Top diplomats from the United States and Russia each said Monday thatoffered some openings for future engagement on missile systems and military exercises. But the two sides remained at an impasse on the future of NATO membership, which the Russians called a “top priority.”
Speaking from Geneva, where the two delegations met to kick off a week of intensive diplomacy, deputy Secretary of State Wendy Sherman said the U.S. had offered to meet again “soon” to discuss missile placement and a possible revival of the now-defunct Intermediate-Range Nuclear Forces Treaty. She also said the U.S. had signaled its openness to setting “reciprocal limits on the size and scope of military exercises, and to improve transparency about those exercises.”
Two officials from the Department of Defense, Deputy Assistant Secretary of Defense for Russia, Ukraine, Eurasia Laura K. Cooper and Lieutenant General James J. Mingus, are accompanying Sherman during her meetings. Speaking from the Pentagon on Monday, Pentagon spokesperson John Kirby said the Department of Defense is aware of and supports discussing missile capabilities in Europe assuming that there would be reciprocity from Russia in negotiations on that point. The U.S. does not have intermediate-range missiles in Europe and has no plans to put them there, so there would likely need to be more concessions from Russia regarding missiles.
Russia’s deputy foreign minister Sergei Ryabkov, who led the Russian delegation, told reporters after the nearly eight-hour meeting that the talks were “very professional” and repeated that Moscow had no intention of. “There is no reason to fear some kind of escalatory scenario,” he said.
But key issues were “still pending,” he said, and said Russia’s demand that Ukraine and Georgia “never, ever” join NATO was a “top priority” for Moscow.
“We need ironclad, waterproof, bulletproof, legally binding guarantees. Not assurances, not safeguards, but guarantees,” Ryabkov said.
Western powers weeks ago began publicly dismissing that demand as a non-starter, which Sherman also reiterated Monday.
“We will not allow anyone to slam closed NATO’s “Open Door” policy, which has always been central to the NATO Alliance,” Sherman said. “We will not forego bilateral cooperation with sovereign states that wish to work with the United States. And we will not make decisions about Ukraine without Ukraine, about Europe without Europe, or about NATO without NATO.”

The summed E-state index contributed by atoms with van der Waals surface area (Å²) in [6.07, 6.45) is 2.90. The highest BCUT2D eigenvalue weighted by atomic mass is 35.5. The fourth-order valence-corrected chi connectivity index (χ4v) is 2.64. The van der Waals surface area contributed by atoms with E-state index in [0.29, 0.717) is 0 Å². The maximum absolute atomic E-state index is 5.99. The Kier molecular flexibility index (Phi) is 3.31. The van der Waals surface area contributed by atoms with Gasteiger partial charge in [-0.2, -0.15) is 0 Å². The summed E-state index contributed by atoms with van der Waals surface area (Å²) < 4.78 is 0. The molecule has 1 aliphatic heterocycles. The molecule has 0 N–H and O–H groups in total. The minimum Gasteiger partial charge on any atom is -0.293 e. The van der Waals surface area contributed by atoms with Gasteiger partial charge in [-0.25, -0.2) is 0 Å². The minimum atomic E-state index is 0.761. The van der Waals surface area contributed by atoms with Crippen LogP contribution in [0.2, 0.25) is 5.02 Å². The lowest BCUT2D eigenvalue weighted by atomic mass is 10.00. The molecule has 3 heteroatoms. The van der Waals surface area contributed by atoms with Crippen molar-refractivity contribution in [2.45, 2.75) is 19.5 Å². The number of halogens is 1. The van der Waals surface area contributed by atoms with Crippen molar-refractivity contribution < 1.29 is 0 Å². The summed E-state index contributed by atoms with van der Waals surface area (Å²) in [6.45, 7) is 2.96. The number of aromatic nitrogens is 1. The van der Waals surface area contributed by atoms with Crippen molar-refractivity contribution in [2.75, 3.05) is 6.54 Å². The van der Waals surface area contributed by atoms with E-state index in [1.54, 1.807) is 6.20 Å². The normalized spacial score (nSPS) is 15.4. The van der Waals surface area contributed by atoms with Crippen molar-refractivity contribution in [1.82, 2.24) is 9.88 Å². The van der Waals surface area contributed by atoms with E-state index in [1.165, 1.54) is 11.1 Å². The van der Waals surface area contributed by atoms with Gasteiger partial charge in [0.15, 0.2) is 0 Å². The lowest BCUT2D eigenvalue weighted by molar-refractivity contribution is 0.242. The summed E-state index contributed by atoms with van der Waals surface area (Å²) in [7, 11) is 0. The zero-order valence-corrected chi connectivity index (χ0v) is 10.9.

And while she acknowledged the Russians claimed to have no intention of invading Ukraine, she said whether that was true and Moscow would move to deescalate remained an open question.
“I would note that none of this was notified to anyone, and it is typical that we notify each other’s exercises to each other where we can,” she said. “And they can prove that, in fact, they have no intention by de-escalating and returning troops to barracks.”
Monday’s meeting was the first ofdiplomatic engagements with Russia scheduled in three cities this week, but the only time diplomats from the U.S. and Russia were expected to speak one-on-one. The talks took place in a forum called the Strategic Stability Dialogue, which was relaunched after in June 2021 and focuses most closely on mitigating the risk from nuclear weapons and conflict.
On Tuesday, Sherman will meet with NATO Secretary General Jens Stoltenberg in Brussels, Belgium, ahead of Wednesday’s NATO-Russia Council meeting there. On Thursday, a group of 57 nations comprising the Organization for Security and Cooperation in Europe (OSCE) – which include Russia and Ukraine – will convene a meeting in Vienna, Austria.
“I fully expect that the NATO-Russia Council and the OSCE this week, Russia will hear a consistent message from the United States and from our allies and partners – namely, that it is on Russia to de-escalate tensions so that we have a real chance at finding diplomatic solutions,” Sherman said Monday.
Eleanor Watson contributed to this report.